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Marketing to Generation Z, iGen, and Homelanders

Generation Z

After years of radical changes in social media, personal engagement, and relationship building, the next generation of consumers is getting ready to revamp the marketing game again. Generation Z is defined as kids and teens under eighteen years old, all of whom make up about a quarter of North America and two billion worldwide. They control $44 billion in the United States alone, and they will soon be the big buyers in practically every industry — especially foodservice.

To start, Generation Z grew up in a safety-conscious, post-9/11 world that included the Great Recession, bank bailouts, and a host of other social and economic issues. By those benchmarks, it's no wonder that 56% of this generation says they're savers (not spenders), making them more fiscally conservative than Generations X and Y.

However, 72% of Generation Z-ers still want to start their own business, and 26% already actively volunteer. In addition, instances of violence and recklessness have significantly declined with the upcoming generation, with the exception of the fact that they're more likely to text while driving. Overall, Generation Z is a safe, cautious, and organized bunch — the kind of people who prefer structure to chaos, planning to chance, and thought to impulse.

So how do you grab the attention of yesteryear's rugrats?


Instagram picture

In December 2014, Instagram reached 300 million users, and the numbers are steadily climbing. While that total may be less than half of Facebook, Instagram is gaining steam with younger generations who prefer photos and bite-sized information to wordy status updates. Sentences have been replaced with images and brief captions (if any at all) to say the most while using the least. Fun photo ops, infographics, in-house art, and more are all great ideas to maintain a steady Instagram presence. The more active you are, the more followers you'll receive, and the greater the chance to increase profits.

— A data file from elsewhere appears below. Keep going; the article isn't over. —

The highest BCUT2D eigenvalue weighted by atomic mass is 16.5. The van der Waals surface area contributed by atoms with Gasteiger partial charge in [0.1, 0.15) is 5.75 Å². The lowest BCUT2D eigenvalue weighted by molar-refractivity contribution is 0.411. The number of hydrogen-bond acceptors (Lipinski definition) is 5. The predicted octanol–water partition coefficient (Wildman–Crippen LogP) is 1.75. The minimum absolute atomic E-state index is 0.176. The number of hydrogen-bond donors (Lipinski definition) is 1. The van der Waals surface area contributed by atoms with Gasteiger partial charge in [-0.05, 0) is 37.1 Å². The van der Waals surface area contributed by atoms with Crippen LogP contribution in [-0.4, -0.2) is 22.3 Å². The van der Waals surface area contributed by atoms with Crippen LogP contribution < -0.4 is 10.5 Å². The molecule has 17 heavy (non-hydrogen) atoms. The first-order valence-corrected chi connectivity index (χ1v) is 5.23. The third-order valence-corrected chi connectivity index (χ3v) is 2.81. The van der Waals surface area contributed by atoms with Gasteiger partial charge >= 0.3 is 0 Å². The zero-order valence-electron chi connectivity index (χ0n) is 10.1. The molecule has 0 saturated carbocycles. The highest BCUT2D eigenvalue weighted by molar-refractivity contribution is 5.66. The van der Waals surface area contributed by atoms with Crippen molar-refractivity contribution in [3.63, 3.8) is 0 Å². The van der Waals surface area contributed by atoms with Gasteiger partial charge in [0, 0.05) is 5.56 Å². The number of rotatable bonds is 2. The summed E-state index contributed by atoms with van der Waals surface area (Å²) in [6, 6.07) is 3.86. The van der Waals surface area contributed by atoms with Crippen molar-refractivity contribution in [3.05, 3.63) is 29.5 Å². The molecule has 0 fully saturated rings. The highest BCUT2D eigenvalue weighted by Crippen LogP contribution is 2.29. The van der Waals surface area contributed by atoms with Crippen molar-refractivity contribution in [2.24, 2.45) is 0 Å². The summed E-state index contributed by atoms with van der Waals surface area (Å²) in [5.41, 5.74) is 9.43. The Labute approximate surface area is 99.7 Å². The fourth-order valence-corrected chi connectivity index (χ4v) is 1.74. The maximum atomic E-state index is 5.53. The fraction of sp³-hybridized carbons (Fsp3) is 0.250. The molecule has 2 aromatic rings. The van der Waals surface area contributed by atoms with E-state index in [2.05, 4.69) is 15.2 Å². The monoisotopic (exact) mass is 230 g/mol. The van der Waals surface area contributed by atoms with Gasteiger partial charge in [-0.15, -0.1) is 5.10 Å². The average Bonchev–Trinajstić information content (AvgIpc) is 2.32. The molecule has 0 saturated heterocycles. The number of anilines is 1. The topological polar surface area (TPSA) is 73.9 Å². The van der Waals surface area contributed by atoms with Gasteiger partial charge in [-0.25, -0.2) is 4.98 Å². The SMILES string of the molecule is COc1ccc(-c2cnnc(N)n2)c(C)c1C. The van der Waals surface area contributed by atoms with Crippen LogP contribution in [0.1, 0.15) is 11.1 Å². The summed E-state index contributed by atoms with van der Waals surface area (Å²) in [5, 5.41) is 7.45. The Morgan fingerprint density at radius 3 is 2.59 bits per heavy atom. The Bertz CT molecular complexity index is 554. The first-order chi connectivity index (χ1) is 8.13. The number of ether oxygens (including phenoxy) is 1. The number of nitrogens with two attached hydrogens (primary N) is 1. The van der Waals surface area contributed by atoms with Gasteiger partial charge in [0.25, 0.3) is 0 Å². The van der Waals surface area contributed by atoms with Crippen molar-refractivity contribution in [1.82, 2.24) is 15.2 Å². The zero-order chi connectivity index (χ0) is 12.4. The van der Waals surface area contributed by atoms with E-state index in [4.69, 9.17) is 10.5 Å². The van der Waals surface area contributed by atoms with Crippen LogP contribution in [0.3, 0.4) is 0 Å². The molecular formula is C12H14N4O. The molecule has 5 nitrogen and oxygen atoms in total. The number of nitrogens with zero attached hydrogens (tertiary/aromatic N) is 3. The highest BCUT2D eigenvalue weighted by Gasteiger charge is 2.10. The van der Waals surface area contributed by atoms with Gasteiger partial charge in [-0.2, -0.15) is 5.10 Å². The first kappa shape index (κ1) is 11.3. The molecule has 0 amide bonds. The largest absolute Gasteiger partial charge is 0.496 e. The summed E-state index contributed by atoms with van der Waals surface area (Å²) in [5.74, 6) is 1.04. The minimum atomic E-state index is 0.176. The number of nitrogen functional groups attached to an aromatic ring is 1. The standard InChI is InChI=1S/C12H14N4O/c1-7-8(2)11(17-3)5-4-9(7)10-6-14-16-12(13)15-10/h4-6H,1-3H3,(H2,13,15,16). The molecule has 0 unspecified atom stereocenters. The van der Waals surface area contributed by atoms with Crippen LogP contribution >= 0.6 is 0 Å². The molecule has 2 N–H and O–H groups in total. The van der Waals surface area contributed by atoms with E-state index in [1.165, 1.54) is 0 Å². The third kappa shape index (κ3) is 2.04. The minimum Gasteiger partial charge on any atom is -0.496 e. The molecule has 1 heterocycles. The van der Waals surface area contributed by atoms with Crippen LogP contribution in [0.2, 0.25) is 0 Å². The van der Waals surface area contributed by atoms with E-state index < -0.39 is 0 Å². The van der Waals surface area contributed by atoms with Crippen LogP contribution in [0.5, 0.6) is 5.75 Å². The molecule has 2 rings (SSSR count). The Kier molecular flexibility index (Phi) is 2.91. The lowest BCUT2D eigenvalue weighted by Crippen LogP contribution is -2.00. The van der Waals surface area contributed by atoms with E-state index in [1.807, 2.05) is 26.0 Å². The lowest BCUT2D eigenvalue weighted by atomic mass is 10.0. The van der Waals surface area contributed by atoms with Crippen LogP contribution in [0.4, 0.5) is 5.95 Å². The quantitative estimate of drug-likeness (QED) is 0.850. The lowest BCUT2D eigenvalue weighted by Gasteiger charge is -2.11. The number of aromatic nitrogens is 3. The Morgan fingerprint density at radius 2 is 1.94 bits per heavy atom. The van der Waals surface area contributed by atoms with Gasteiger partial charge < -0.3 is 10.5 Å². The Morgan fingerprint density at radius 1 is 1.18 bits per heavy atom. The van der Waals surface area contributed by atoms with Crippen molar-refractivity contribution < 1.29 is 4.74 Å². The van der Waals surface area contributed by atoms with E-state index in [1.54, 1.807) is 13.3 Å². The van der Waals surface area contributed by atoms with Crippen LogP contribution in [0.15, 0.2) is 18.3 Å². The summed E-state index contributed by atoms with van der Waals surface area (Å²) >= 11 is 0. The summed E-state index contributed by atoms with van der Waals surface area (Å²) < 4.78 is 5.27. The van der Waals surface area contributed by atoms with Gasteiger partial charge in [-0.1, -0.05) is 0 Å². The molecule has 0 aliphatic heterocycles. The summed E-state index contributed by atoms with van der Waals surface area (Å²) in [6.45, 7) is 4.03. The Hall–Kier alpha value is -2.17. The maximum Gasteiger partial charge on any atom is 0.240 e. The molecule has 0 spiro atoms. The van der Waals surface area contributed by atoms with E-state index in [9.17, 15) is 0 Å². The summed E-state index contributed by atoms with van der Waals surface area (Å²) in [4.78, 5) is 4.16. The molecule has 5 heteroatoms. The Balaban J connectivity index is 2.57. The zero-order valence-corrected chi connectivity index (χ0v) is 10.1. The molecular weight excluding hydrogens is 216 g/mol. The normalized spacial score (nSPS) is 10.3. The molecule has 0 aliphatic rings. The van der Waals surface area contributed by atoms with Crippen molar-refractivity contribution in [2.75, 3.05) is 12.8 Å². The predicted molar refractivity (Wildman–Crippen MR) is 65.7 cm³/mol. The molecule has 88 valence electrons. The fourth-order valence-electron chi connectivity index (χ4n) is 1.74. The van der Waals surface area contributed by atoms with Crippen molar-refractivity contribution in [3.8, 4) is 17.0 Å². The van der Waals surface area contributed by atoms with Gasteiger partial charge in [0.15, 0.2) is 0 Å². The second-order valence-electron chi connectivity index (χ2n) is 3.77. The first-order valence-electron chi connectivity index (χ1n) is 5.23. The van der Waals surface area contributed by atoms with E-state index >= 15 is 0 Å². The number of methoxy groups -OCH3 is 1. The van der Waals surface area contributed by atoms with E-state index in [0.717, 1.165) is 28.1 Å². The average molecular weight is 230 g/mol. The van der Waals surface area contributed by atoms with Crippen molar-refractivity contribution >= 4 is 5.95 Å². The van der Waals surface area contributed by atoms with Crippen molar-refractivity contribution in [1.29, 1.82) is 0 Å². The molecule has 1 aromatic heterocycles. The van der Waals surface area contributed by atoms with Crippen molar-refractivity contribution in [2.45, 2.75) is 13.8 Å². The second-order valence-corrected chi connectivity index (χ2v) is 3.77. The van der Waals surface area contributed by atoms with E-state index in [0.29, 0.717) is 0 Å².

Maintaining an Instagram presence also gives you a chance to check whenever someone posts photos of your food — and for most users, photographing food is as common as going out to eat. To give you an example of how powerful this food photography movement is, The Cheesecake Factory averages 26.2 photos per location over the course of an eighteen day period. While that may not sound like much, keep in mind that this is an average — the best locations had as many as 5,000 photos in the same timeframe. Couple that with the fact that 90% of Instagram users are under 35, and you have a social media platform that will advertise to a group of fresh consumers for free.

Viral Marketing

Viral marketing

Even more than Millennials, Generation Z responds to viral marketing. This breaks down to any fresh, new idea that has the potential to be cool, funny, or sometimes flat-out weird. Take, for example, Old Milwaukee, whose ad campaigns consist of ridiculous ways to pass someone a beer, Jose Canseco smashing a can with a bat, and Will Ferrell cracking jokes.

For the restaurants that can't afford triple-A celebrities or the destruction of random product, you can still get inventive with how you advertise. Produce something original that showcases your brand — start a flash mob with your serving staff, jump on a trend bandwagon, or even destroy a sandwich you sell in slow motion. (People love slow motion — there's actually a YouTube channel to prove it.) While it may seem pointless to blow up a meal you've made just for video views, you get the word out about your brand and associate yourself with something that people enjoyed. And that association, along with word of mouth, is more effective than any billboard.

Skip Buzzwords

Simply said, Generation Z doesn't respond to buzzwords. They prefer an authentic person-to-person experience that brings a company down to a more relatable level. Instead of flashy graphics and showy ideas, Generation Z wants you to forge a relationship with them. Replying to tweets, maintaining a polite sensibility, and practicing online etiquette are all great ways to gain the respect and business of younger consumers. And above all, don't talk down to them — they might be young and inexperienced, but they know what they like. Using the right strategies can make them like you.

Posted in: Advertising & Marketing | By Christopher Zook
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